• CoolHandJuke

    i bought this for 1.99 at a used dvd book store with Driven for the same price. at this point in time, i have watched Driven more…

  • Turd Has Escaped The Gravy

    Yes, I agree Thor: The Dark World is generic, but what on earth does that have to do with AI? That’s indeed a straw man and a false equivalence, as you’ve admitted.

    I’m not going to trash a silly but fun movie like Rocky IV or Commando for being “shallow”, nor am I going to automatically elevate a pretentious movie above them just because it has an intriguing concept, or contains good ideas which it ultimately fails to deliver on. A movie must fulfill its designated intentions and be judged on its own terms. It’s not enough just to “be intriguing”.

  • ErnestRister

    Some poems ask a question, and you provide the answer. The poet usually knows the answer, and leads you to it, which is what Kubrick did so extraordinarily in 2001…I submit to you that the twin poets responsible for A.I. knew what the answer was to their question, and knew that the answer was horrific and terrible, because the answer is so true. It’s the darkest, blackest thing Spielberg has ever made, monstrous in its implications because these can’t be denied. As for Kubrick, I don’t know which of his works is his hardest “unblinking” journalist’s eye view of humanity…maybe A Clockwork Orange. Maybe Barry Lyndon. Maybe Strangelove. But I have no doubt what Spielberg’s harshest critique is. It isn’t man’s inhumanity to man, it’s man’s capacity to chase programmed delusions, to even die happy in those delusions, because that’s humans are designed from the ground up. It inverts Spielberg. This is a movie that argues through metaphor that love isn’t real, hope is futile, humans will kill and die for love…even a simulated human will happily die under a false pretense, will believe the biggest fairy tales if it means the fulfillment of hope and selfish desires.

  • ErnestRister

    Shoot, Abe, I’m sure you can find that easily on Google. I think at this stage of my life people can take my word for some things, but anyhoo — Spielberg today says that he turned down the job because he wanted to see Kubrick make the movie. I think it was more complicated than that…Kubrick had been a personal mentor for Spielberg, there was a risk of messing up that relationship by collaborating with him in a close producer/director partnership. By that time, Spielberg wasn’t used to taking orders from anybody, and obviously, neither was Kubrick.

    True story — Tom Hanks and Spielberg had been fast friends since the 80’s, but Hanks was nervous about working with Spielberg on Saving Private Ryan because he didn’t want it to impact their friendship (now they’ve made four films together). Spielberg was right to be nervous about the offer from Kubrick…if the movie was panned, Spielberg knew he would take the blame, and Stanley was such an exacting presence, conflict was inevitable.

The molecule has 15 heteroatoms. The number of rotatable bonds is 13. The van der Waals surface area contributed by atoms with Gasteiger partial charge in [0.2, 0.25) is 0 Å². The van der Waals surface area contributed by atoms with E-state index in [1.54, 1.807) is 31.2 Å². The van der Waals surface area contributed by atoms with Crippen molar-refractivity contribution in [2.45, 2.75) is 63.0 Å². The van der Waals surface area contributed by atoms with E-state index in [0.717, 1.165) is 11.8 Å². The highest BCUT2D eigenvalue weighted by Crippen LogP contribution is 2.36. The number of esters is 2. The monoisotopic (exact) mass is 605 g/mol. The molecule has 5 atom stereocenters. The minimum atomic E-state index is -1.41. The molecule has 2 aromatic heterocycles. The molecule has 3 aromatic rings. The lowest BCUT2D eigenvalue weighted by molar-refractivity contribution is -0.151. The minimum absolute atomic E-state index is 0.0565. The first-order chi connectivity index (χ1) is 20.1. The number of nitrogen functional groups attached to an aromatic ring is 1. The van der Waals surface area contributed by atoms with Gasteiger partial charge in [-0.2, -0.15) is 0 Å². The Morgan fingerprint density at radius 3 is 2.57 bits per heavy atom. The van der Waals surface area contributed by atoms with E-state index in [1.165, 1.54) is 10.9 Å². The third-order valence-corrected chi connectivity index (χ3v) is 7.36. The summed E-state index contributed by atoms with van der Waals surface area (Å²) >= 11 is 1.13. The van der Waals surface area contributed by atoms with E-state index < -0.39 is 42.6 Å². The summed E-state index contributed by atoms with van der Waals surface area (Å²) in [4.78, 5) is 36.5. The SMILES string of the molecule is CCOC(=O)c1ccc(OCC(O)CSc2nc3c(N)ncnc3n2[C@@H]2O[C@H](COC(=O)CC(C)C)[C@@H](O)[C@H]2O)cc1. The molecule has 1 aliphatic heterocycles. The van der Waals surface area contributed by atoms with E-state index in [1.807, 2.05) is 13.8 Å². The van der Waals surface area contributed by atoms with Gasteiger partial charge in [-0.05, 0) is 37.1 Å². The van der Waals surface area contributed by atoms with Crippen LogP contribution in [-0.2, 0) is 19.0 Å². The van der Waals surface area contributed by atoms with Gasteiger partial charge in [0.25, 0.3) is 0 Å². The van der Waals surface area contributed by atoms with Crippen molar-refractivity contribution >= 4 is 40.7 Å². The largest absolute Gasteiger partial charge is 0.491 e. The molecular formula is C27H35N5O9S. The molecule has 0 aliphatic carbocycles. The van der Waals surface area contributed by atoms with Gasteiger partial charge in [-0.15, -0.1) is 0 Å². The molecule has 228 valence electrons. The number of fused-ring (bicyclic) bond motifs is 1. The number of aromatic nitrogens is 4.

• Zed

    You said it, man. This movie was a huge missed opportunity. Colossal, even. In the right hands it could have been a game changer, but instead we got a gorgeously designed, well acted, poorly written, plodding, bewildering mess. And just for the record, I’m not sure if Kubrick would have been the right hands either.

  • CreepyThinMan

    This movie is fucking trash and nothing more than a hi-tech version of Pinocchio. Spielberg is only interested in his set piece’s and, like you said Dee, not very good at futuristic Sci-fi because he doesn’t give the concepts enough thought beyond how can he use them as a visual or action sequence.

    I wrote extensively about this very same issue with Minority Report. For instance, Manhattan of the future; why do these people live in the ruins of New York and build androids there?!? Why do we never see any sort of futuristic city either above the waterline or below when David sinks to the bottom? And that ending….what a load of fucking shit! So, humanity, despite the technological advances it had when David went under, simply died out? No intelligent investigation about civilizations evolution or where humanity went? NOPE! Spielberg isn’t interested in that but he just absolutely couldn’t stand the idea of a downbeat conclusion (just like Minority Report) so he concocted that fucking wank about those aliens/robots/whatever cloning Mommy so she and David can drink coffee and die after a day.

    And why the fuck would David want to clone that cunt? Her and her husband are evil rotten fucks. “Say, our kid is in a coma, I’m going to buy an android child to take my wife’s mind off of it!”. Stupid asshole! And instead of contacting a divorce lawyer she actually activates it and then treats it with cold indifference before dumping David into the woods and a world of Horrors.

    The thing that pisses me off is that Rouge City deserves to be in a better film. I just love how lurid, sexual and neon everything is! Last week I watched Heavy Metal (1981), Final Fantasy: The Spirits Within, The Fifth Element and what bothers me is the lack of adult oriented futuristic sci-fi out there despite the virtually limitless possibilities of C.G.I. I still live in hope that Paul Verhoeven makes a comeback with a big budget adaptation of Barbarella!!!FACT!!!

  • CreepyThinMan